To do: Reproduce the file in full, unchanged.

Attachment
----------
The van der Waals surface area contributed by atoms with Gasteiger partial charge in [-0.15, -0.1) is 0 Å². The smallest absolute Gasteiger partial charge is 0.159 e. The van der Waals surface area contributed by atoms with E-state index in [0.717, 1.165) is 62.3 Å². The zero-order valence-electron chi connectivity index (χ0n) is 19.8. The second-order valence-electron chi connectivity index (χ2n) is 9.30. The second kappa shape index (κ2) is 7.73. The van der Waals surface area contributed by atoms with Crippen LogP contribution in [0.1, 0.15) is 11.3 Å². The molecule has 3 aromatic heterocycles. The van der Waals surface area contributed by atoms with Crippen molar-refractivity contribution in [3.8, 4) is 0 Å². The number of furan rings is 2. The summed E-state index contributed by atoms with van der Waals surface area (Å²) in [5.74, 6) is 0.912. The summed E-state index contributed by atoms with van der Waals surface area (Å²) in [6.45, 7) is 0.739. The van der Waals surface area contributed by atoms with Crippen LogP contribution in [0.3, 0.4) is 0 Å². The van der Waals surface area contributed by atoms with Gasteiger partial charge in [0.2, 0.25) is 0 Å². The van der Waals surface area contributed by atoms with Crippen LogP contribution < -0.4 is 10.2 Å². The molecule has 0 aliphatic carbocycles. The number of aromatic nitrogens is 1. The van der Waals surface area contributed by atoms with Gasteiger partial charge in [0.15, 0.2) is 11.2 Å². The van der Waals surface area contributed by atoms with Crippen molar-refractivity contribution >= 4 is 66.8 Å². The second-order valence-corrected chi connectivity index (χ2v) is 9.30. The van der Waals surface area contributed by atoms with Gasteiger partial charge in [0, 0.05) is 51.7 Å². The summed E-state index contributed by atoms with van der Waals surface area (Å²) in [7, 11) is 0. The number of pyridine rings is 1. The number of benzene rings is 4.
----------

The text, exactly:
The van der Waals surface area contributed by atoms with Gasteiger partial charge in [-0.15, -0.1) is 0 Å². The smallest absolute Gasteiger partial charge is 0.159 e. The van der Waals surface area contributed by atoms with E-state index in [0.717, 1.165) is 62.3 Å². The zero-order valence-electron chi connectivity index (χ0n) is 19.8. The second-order valence-electron chi connectivity index (χ2n) is 9.30. The second kappa shape index (κ2) is 7.73. The van der Waals surface area contributed by atoms with Crippen LogP contribution in [0.1, 0.15) is 11.3 Å². The molecule has 3 aromatic heterocycles. The van der Waals surface area contributed by atoms with Crippen molar-refractivity contribution in [3.8, 4) is 0 Å². The number of furan rings is 2. The summed E-state index contributed by atoms with van der Waals surface area (Å²) in [5.74, 6) is 0.912. The summed E-state index contributed by atoms with van der Waals surface area (Å²) in [6.45, 7) is 0.739. The van der Waals surface area contributed by atoms with Crippen LogP contribution in [0.3, 0.4) is 0 Å². The van der Waals surface area contributed by atoms with Gasteiger partial charge in [0.2, 0.25) is 0 Å². The van der Waals surface area contributed by atoms with Crippen LogP contribution < -0.4 is 10.2 Å². The molecule has 0 aliphatic carbocycles. The number of aromatic nitrogens is 1. The van der Waals surface area contributed by atoms with Gasteiger partial charge in [0.15, 0.2) is 11.2 Å². The van der Waals surface area contributed by atoms with Crippen molar-refractivity contribution >= 4 is 66.8 Å². The second-order valence-corrected chi connectivity index (χ2v) is 9.30. The van der Waals surface area contributed by atoms with Gasteiger partial charge in [0, 0.05) is 51.7 Å². The summed E-state index contributed by atoms with van der Waals surface area (Å²) in [7, 11) is 0. The number of pyridine rings is 1. The number of benzene rings is 4.